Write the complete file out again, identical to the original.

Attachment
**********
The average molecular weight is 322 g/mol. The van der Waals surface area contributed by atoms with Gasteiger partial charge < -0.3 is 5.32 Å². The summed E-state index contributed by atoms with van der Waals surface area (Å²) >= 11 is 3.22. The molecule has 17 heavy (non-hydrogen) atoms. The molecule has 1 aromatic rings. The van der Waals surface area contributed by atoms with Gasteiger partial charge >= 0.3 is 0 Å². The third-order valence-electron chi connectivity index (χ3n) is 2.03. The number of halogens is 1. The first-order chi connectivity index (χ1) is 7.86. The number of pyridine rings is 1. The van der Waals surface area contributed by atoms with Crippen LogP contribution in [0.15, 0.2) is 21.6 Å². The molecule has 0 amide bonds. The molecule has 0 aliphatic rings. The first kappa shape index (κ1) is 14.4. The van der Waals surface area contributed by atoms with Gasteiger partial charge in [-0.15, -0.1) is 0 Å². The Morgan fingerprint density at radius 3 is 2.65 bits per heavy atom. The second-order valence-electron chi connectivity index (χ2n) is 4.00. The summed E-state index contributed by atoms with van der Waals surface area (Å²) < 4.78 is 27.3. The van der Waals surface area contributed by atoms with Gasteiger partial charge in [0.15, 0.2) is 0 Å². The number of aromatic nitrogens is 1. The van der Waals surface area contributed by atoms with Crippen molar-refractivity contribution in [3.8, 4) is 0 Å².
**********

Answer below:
The average molecular weight is 322 g/mol. The van der Waals surface area contributed by atoms with Gasteiger partial charge < -0.3 is 5.32 Å². The summed E-state index contributed by atoms with van der Waals surface area (Å²) >= 11 is 3.22. The molecule has 17 heavy (non-hydrogen) atoms. The molecule has 1 aromatic rings. The van der Waals surface area contributed by atoms with Gasteiger partial charge >= 0.3 is 0 Å². The third-order valence-electron chi connectivity index (χ3n) is 2.03. The number of halogens is 1. The first-order chi connectivity index (χ1) is 7.86. The number of pyridine rings is 1. The van der Waals surface area contributed by atoms with Crippen LogP contribution in [0.15, 0.2) is 21.6 Å². The molecule has 0 amide bonds. The molecule has 0 aliphatic rings. The first kappa shape index (κ1) is 14.4. The van der Waals surface area contributed by atoms with Gasteiger partial charge in [-0.15, -0.1) is 0 Å². The Morgan fingerprint density at radius 3 is 2.65 bits per heavy atom. The second-order valence-electron chi connectivity index (χ2n) is 4.00. The summed E-state index contributed by atoms with van der Waals surface area (Å²) < 4.78 is 27.3. The van der Waals surface area contributed by atoms with Gasteiger partial charge in [0.15, 0.2) is 0 Å². The number of aromatic nitrogens is 1. The van der Waals surface area contributed by atoms with Crippen molar-refractivity contribution in [3.8, 4) is 0 Å².